Small Podcast, Big Impact

My Partner, Sam Herring. (Photo: Tony Rotundo/

Jude Swisher

June 17, 2019

The idea for Home Mat Advantage Wrestling Podcast was originally created in jest. We had been discussing wrestling for a while and the idea for a podcast was just thrown around. A couple of weeks later Sam sent me a link to a podcast creating app. Next thing we knew, we were neck deep into the show.

Sam Herring and I met over Twitter. I had noticed that he would tweet all throughout the school day. I messaged him, introduced myself, and immediately inquired if he was a homeschooler. He confirmed this, and he and I began talking wrestling. As I learned about Sam, I became more and more surprised by him. As the second youngest of seven children, Sam is 12 years old. Although he is so young, he is incredibly mature in both his academics and how he holds himself in conversation. We quickly became good friends, messaging each other nearly every day about wrestling.

The show itself was actually quite easy to put together. After we decided on the name, each of us acquired a microphone, I threw together a ramshackle logo, Sam created an official Twitter and an email address, and we began to do our first recording via Skype. Simply put, it went horribly.  Sam and I talked over each other, and then we talked too little. Our first episode was about 6 minutes long, and it was awful. But we rebounded, and came back the next week for a new episode. Yet that episode was equally poor, as was the episode after, and the one after that! Not until our eleventh episode did we start to fall into a rhythm.  Even now we still struggle, but we continue to improve every week. I wonder what we’ll look like at episode 100!

One hiccup that we encountered the first day was the location. Sam lives in Memphis, Tennessee, about a 14 hour drive from me, and an hour behind in the timezone. So we called each other on Skype and recorded it from there. Since it was an audio podcast, we decide not to do a video call, just so the recorded episode would be easy to upload, and we wouldn’t have to mess with converting a massive video file, about 4 gigabytes, into a tiny audio file, about 80 megabytes. The only problem with this is that we couldn’t see each other when we spoke, often resulting in awkward little exchanges and us bumbling over each other. We learned how to talk together with time, but the first several episodes are painful for me to listen to.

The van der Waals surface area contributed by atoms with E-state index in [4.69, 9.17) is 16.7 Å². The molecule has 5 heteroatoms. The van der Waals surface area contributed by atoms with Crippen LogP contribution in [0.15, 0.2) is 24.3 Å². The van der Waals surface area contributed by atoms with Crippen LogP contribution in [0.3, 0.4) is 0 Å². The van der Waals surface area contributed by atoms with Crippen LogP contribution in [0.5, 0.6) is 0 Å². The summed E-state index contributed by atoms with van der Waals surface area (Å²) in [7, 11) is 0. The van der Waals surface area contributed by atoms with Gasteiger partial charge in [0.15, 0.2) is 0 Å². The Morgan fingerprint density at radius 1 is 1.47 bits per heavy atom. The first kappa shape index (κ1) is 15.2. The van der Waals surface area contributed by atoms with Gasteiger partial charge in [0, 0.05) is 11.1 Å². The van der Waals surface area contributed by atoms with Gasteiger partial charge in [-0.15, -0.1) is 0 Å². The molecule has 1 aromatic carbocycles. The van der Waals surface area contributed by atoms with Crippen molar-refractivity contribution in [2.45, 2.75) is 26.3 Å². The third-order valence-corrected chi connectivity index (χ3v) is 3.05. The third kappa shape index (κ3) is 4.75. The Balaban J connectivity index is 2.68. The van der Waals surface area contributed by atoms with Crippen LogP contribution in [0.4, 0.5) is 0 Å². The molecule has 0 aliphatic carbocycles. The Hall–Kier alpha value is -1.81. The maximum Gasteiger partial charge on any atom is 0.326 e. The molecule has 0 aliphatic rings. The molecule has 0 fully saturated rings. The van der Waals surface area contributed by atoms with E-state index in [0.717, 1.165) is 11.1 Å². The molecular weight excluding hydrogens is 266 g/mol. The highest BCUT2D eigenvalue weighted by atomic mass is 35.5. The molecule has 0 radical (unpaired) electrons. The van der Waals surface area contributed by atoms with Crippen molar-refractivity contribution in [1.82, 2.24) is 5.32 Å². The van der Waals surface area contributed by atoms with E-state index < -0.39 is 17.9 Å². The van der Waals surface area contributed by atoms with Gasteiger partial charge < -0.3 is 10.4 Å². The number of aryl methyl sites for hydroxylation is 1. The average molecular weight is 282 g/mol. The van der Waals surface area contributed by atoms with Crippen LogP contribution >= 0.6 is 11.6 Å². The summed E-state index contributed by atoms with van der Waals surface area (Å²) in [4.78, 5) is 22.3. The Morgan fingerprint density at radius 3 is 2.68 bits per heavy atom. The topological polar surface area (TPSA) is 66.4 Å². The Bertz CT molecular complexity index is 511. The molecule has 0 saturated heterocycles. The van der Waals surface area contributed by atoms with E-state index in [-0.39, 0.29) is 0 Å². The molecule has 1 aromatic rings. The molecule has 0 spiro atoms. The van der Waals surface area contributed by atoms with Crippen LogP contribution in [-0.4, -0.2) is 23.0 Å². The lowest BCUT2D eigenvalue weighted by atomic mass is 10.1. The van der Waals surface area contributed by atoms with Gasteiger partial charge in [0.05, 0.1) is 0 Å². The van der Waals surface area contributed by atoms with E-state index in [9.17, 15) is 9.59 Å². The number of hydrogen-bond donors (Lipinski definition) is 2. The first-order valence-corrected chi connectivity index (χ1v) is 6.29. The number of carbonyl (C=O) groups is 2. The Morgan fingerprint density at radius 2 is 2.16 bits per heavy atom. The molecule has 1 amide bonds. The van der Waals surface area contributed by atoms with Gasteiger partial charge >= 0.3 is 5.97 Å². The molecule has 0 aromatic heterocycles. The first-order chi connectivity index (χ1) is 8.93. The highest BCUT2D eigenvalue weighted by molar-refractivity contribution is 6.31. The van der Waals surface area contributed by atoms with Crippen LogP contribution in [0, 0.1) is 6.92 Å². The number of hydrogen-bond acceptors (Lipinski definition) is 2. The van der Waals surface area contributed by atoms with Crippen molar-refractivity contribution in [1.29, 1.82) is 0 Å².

After we had recorded and produced several episodes we finally had some national exposure. FloWrestling, the largest and most influential of all the wrestling media outlets, talked about us on their podcast. Instantly our listenership grew to 100, 200, 400, 700 listeners on a single episode!  We were incredibly grateful for the “big guys” to help out the “little guys” even though our product was still in the “awkward” stage. Sam and I had been listening to FloWrestling for over a year, and they had become something like idols in our heads. One day, after we had recorded and posted an episode, we received a message via Twitter from an employee of FloWrestling.  This man, who goes by the nickname Nomad, told us how much he loved the show, how what we’re doing is helping grow the sport of wrestling, and how we can be different than FloWrestling. Because what makes Home Mat Advantage different than all the other podcasts is that no matter how knowledgeable or mature Sam and I might seem, we’re still kids. We still think like kids, we act like kids, and we definitely look like kids. This is our niche. Adults can listen to adults talk for an hour. They can probably relate to the adult in some way. But when they listen to Home Mat Advantage, they listen not to hear about the wrestling, but to hear about how kids think of wrestling. What is it like growing up in a wrestling world? Adults can no longer remember, and so Home Mat Advantage is here to give a fresh outlook on wrestling–one from a child’s inexperienced view.